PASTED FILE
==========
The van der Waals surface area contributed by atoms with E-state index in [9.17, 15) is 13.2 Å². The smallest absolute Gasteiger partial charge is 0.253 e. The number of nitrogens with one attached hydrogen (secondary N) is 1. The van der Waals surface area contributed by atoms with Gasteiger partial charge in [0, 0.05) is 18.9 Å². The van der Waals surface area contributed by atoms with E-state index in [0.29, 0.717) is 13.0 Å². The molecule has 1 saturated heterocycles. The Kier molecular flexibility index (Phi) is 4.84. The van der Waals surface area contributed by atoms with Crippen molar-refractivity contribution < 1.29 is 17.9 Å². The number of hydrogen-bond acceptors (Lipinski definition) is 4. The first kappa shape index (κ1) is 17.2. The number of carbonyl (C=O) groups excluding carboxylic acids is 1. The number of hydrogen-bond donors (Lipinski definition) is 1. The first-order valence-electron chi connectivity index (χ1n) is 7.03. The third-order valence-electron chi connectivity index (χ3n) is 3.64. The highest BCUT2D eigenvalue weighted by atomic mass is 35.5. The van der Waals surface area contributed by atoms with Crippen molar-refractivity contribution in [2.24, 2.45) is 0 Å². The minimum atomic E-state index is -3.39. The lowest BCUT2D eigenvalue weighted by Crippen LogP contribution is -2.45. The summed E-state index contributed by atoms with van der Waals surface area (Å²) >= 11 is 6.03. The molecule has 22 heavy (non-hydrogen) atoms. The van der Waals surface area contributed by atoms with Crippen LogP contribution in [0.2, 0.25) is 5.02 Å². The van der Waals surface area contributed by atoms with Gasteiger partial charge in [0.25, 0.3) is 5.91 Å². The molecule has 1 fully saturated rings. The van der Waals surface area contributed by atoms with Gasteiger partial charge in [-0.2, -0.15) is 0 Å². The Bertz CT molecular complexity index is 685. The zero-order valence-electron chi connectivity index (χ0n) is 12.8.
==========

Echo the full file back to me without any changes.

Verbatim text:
The van der Waals surface area contributed by atoms with E-state index in [9.17, 15) is 13.2 Å². The smallest absolute Gasteiger partial charge is 0.253 e. The number of nitrogens with one attached hydrogen (secondary N) is 1. The van der Waals surface area contributed by atoms with Gasteiger partial charge in [0, 0.05) is 18.9 Å². The van der Waals surface area contributed by atoms with E-state index in [0.29, 0.717) is 13.0 Å². The molecule has 1 saturated heterocycles. The Kier molecular flexibility index (Phi) is 4.84. The van der Waals surface area contributed by atoms with Crippen molar-refractivity contribution < 1.29 is 17.9 Å². The number of hydrogen-bond acceptors (Lipinski definition) is 4. The first kappa shape index (κ1) is 17.2. The number of carbonyl (C=O) groups excluding carboxylic acids is 1. The number of hydrogen-bond donors (Lipinski definition) is 1. The first-order valence-electron chi connectivity index (χ1n) is 7.03. The third-order valence-electron chi connectivity index (χ3n) is 3.64. The highest BCUT2D eigenvalue weighted by atomic mass is 35.5. The van der Waals surface area contributed by atoms with Crippen molar-refractivity contribution in [2.24, 2.45) is 0 Å². The minimum atomic E-state index is -3.39. The lowest BCUT2D eigenvalue weighted by Crippen LogP contribution is -2.45. The summed E-state index contributed by atoms with van der Waals surface area (Å²) >= 11 is 6.03. The molecule has 22 heavy (non-hydrogen) atoms. The van der Waals surface area contributed by atoms with Crippen LogP contribution in [0.2, 0.25) is 5.02 Å². The van der Waals surface area contributed by atoms with Gasteiger partial charge in [0.25, 0.3) is 5.91 Å². The molecule has 1 fully saturated rings. The van der Waals surface area contributed by atoms with Gasteiger partial charge in [-0.2, -0.15) is 0 Å². The Bertz CT molecular complexity index is 685. The zero-order valence-electron chi connectivity index (χ0n) is 12.8.